project improves livehoods

The four year project, which became to an end this month, has brought about tremendous impact to the poor farmers in 15 regions in the country.

Speaking at a dissemination workshop on LEAD project organised by BRAC Maendeleo in Dar es Salaam at the weekend the Minister of Agriculture and Fisheries Charles Tizeba praised the organisation for the concerted efforts to improve the livelihoods of Tanzanians.

He called upon various stakeholders to come up with projects to end poverty in various parts of the country and areas which no change yet had been realised.

According to him, boosting those poor farmers in remote rural areas was a recommendable job which other stakeholders should emulate.

“About 18 million Tanzanians are living in abject poverty so efforts are still needed to ensure that we remove them from the poverty line... and agriculture has been seen as a major way to go,” he said.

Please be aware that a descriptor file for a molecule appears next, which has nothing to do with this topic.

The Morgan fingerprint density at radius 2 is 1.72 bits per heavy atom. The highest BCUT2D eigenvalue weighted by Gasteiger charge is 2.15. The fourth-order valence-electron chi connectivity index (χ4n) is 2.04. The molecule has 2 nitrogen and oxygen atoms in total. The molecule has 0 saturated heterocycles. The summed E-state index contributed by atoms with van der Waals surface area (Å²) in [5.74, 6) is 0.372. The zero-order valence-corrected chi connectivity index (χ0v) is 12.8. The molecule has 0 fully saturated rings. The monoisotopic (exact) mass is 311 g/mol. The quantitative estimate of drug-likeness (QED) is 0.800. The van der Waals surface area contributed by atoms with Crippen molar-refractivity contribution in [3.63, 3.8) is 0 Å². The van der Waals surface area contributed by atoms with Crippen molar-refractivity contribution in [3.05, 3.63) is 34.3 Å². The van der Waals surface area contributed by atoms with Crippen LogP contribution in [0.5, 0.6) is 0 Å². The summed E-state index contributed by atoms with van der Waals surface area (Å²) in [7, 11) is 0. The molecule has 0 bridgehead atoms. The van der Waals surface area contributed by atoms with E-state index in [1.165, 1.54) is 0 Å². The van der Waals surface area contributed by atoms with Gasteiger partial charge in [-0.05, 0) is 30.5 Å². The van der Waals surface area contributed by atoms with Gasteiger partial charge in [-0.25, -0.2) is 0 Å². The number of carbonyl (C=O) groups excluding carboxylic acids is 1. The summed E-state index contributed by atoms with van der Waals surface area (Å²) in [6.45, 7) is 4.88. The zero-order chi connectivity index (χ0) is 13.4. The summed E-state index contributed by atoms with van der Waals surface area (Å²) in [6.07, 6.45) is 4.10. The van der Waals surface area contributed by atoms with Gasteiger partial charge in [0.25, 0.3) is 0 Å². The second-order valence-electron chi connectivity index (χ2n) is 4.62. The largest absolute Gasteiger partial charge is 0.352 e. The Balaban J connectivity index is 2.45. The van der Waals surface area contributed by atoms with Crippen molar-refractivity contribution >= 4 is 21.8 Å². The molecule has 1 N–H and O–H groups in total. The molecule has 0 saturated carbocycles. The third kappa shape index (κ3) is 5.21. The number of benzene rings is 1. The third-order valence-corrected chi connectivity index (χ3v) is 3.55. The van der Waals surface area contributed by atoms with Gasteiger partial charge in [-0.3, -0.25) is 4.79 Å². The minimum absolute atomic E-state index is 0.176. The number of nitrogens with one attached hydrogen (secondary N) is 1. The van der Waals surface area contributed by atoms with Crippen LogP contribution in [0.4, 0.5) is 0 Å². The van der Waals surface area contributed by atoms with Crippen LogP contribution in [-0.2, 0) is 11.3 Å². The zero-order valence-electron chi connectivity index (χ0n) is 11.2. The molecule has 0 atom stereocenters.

Tizeba called upon research organisations to invest on new maize seeds that were resistant drought and other climate change impacts.

For his part, BRAC Maendeleo country representative Rakibul Bari Khan said that the LEAD project had for the past four years worked to improve farming skills, facilitate linkages to farm inputs and markets as well as facilitating finance farmers through soft loans and grants.

He said that LEAD project implemented by the organisation was meant to facilitate agribusiness investment in the poultry and maize value chains in the country.

He said through the project, farmers could access both grants and loans and businesses could also apply for capital injections whereby it had disbursed at least USD 8.4 million as loans.

“The LEAD project, now in its fourth year of operation, has successfully facilitated to the formation of a total of 8021 producer groups, 89 agro-dealers have also trained.

The project has also addressed the constraints of high post-harvest losses in maize through establishment of purdue improved crops storage (PICS) bags and trained farmers with improved processing techniques,” he said.